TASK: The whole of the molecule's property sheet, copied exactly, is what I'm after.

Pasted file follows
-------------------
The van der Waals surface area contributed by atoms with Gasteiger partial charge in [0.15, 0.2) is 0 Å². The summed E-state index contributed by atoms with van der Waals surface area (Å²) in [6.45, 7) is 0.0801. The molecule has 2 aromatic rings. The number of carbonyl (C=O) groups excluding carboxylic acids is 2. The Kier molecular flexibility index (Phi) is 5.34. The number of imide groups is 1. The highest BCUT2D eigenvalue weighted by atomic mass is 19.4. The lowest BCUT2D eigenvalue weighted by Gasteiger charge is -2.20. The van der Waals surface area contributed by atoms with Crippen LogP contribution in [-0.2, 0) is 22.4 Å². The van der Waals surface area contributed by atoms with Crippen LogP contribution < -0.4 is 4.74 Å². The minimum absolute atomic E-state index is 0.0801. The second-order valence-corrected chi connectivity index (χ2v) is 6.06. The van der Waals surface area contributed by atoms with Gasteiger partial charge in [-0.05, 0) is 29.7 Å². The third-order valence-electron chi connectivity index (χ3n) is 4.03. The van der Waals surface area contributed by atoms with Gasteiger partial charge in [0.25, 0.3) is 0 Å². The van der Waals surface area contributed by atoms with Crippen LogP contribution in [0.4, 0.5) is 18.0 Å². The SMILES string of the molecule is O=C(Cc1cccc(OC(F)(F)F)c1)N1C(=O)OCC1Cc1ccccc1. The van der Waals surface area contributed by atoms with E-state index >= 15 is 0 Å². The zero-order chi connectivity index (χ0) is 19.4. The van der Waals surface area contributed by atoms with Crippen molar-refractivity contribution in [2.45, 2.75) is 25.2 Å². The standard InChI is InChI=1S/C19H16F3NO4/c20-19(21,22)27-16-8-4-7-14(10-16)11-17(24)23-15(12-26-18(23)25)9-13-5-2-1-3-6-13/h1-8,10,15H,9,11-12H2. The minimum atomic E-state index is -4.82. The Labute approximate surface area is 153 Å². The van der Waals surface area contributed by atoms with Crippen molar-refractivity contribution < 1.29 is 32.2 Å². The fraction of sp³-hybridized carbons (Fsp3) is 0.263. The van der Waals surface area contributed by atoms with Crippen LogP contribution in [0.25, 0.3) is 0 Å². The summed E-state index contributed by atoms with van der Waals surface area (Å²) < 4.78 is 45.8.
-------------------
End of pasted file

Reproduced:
The van der Waals surface area contributed by atoms with Gasteiger partial charge in [0.15, 0.2) is 0 Å². The summed E-state index contributed by atoms with van der Waals surface area (Å²) in [6.45, 7) is 0.0801. The molecule has 2 aromatic rings. The number of carbonyl (C=O) groups excluding carboxylic acids is 2. The Kier molecular flexibility index (Phi) is 5.34. The number of imide groups is 1. The highest BCUT2D eigenvalue weighted by atomic mass is 19.4. The lowest BCUT2D eigenvalue weighted by Gasteiger charge is -2.20. The van der Waals surface area contributed by atoms with Crippen LogP contribution in [-0.2, 0) is 22.4 Å². The van der Waals surface area contributed by atoms with Crippen LogP contribution < -0.4 is 4.74 Å². The minimum absolute atomic E-state index is 0.0801. The second-order valence-corrected chi connectivity index (χ2v) is 6.06. The van der Waals surface area contributed by atoms with Gasteiger partial charge in [-0.05, 0) is 29.7 Å². The third-order valence-electron chi connectivity index (χ3n) is 4.03. The van der Waals surface area contributed by atoms with Gasteiger partial charge in [0.25, 0.3) is 0 Å². The van der Waals surface area contributed by atoms with Crippen LogP contribution in [0.4, 0.5) is 18.0 Å². The SMILES string of the molecule is O=C(Cc1cccc(OC(F)(F)F)c1)N1C(=O)OCC1Cc1ccccc1. The van der Waals surface area contributed by atoms with E-state index >= 15 is 0 Å². The zero-order chi connectivity index (χ0) is 19.4. The van der Waals surface area contributed by atoms with Crippen molar-refractivity contribution in [2.45, 2.75) is 25.2 Å². The standard InChI is InChI=1S/C19H16F3NO4/c20-19(21,22)27-16-8-4-7-14(10-16)11-17(24)23-15(12-26-18(23)25)9-13-5-2-1-3-6-13/h1-8,10,15H,9,11-12H2. The minimum atomic E-state index is -4.82. The Labute approximate surface area is 153 Å². The van der Waals surface area contributed by atoms with Crippen molar-refractivity contribution < 1.29 is 32.2 Å². The fraction of sp³-hybridized carbons (Fsp3) is 0.263. The van der Waals surface area contributed by atoms with Crippen LogP contribution in [0.25, 0.3) is 0 Å². The summed E-state index contributed by atoms with van der Waals surface area (Å²) < 4.78 is 45.8.